One need only glance at Sherman Ferguson’s smiling face on the cover of his long-overdue debut as leader of his own quartet to understand that this is a gentleman who thoroughly enjoys his work. Ferguson’s happiness is evident throughout the session, lending it an aura of good-natured camaraderie that enables his companions to simply loosen their ties and blow. Even without a piano to cue the changes, drummer Ferguson and bassist Trevor Ware are such accurate and persuasive timekeepers that front-liners Carl Randall and Louis Van Taylor are gently pushed along by the lively and persistent rhythmic undercurrent, responding with a number of ardent and resourceful solos in the post-bop vernacular.
Ferguson, a Philadelphian who counts Roy Haynes, Max Roach, Billy Hart, Elvin Jones and Billy Higgins among his mentors and inspirations, is a “musical” drummer who uses his remarkable technique and receptive ear to lay down a handsome carpet of sound that enhances but doesn’t overshadow the group dynamic. The only lapse comes on Billy Strayhorn’s “Lush Life,” wherein Ferguson’s natural aggressiveness weakens its poignant message. “Lush Life” is one of five jazz originals (the others are by Johnny Griffin, Wayne Shorter, Oliver Nelson and Bobby Watson) linked to a pair of compositions by Ferguson (“Mixed Nuts,” “Philly Joe / Jughead’s Hat”) and another, “Spirit of Higgins,” created on the spot by the quartet at Worldstage in Los Angeles a week before Higgins’ death as an impromptu tribute to the ailing drummer.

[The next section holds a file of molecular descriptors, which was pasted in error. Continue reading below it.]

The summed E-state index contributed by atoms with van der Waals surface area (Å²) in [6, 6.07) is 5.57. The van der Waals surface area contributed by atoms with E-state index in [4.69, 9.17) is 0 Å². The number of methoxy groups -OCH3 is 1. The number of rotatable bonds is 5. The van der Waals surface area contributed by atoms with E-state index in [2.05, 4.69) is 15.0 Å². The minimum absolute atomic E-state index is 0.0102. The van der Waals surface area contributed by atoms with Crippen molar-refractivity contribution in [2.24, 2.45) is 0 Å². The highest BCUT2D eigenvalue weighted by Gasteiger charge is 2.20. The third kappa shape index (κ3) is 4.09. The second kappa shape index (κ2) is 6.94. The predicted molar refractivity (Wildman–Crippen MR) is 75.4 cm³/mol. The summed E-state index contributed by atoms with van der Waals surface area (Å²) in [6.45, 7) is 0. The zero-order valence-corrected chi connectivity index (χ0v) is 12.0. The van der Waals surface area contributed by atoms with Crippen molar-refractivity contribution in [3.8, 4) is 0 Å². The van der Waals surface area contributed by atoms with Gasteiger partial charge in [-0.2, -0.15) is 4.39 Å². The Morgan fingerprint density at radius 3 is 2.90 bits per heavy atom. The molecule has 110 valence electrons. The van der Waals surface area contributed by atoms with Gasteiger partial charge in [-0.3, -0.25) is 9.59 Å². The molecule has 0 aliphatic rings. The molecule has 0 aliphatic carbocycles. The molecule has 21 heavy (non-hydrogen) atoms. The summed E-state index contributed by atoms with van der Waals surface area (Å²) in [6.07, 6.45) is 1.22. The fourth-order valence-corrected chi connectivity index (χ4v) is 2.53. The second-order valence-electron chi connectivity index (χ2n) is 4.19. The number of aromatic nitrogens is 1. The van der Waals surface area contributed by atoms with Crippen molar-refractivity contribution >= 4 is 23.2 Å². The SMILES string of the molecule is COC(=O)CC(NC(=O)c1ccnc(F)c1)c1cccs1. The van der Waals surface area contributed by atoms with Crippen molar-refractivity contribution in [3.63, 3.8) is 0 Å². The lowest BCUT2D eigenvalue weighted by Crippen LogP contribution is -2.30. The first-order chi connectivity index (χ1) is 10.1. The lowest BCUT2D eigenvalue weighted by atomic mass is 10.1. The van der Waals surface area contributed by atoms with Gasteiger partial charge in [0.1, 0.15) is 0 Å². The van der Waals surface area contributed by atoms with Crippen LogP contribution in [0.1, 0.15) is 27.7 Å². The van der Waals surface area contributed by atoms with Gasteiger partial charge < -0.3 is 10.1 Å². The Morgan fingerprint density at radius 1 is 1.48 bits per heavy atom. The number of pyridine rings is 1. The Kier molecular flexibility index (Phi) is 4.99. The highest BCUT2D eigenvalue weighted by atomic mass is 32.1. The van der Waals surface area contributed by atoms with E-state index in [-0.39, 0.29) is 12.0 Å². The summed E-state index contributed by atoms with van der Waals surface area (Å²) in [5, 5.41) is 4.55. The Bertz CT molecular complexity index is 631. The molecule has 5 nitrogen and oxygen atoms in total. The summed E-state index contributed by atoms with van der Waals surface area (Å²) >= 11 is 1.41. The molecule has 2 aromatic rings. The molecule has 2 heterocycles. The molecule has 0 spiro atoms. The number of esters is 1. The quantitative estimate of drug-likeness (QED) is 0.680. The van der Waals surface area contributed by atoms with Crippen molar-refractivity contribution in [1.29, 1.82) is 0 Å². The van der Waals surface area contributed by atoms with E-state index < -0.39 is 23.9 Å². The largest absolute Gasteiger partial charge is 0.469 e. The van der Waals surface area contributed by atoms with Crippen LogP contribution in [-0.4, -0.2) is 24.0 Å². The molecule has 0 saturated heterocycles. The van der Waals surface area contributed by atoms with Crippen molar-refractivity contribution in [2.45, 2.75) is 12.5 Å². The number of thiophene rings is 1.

“Mixed Nuts” is in the New Orleans tradition of buoyant “street drumming,” while “Philly Joe / Jughead” opens with Ferguson’s nimble drum solo before assuming a boppish posture with incisive statements by Randall and Van Taylor (who’s listed on soprano but plays tenor). Griffin’s bluesy “Call It Whachawanna” is followed by Shorter’s ”Lester Left Town,” taken at a much faster tempo than usual, Nelson’s melancholy “Black, Brown and Beautiful” (introduced by Van Taylor’s soprano and Ware’s arco bass) and Watson’s eccentric “Monk He See, Monk He Do.” Pianoless quartets don’t always live up to their basic purpose, which is to swing; thanks to Ferguson and Ware, here’s one that does.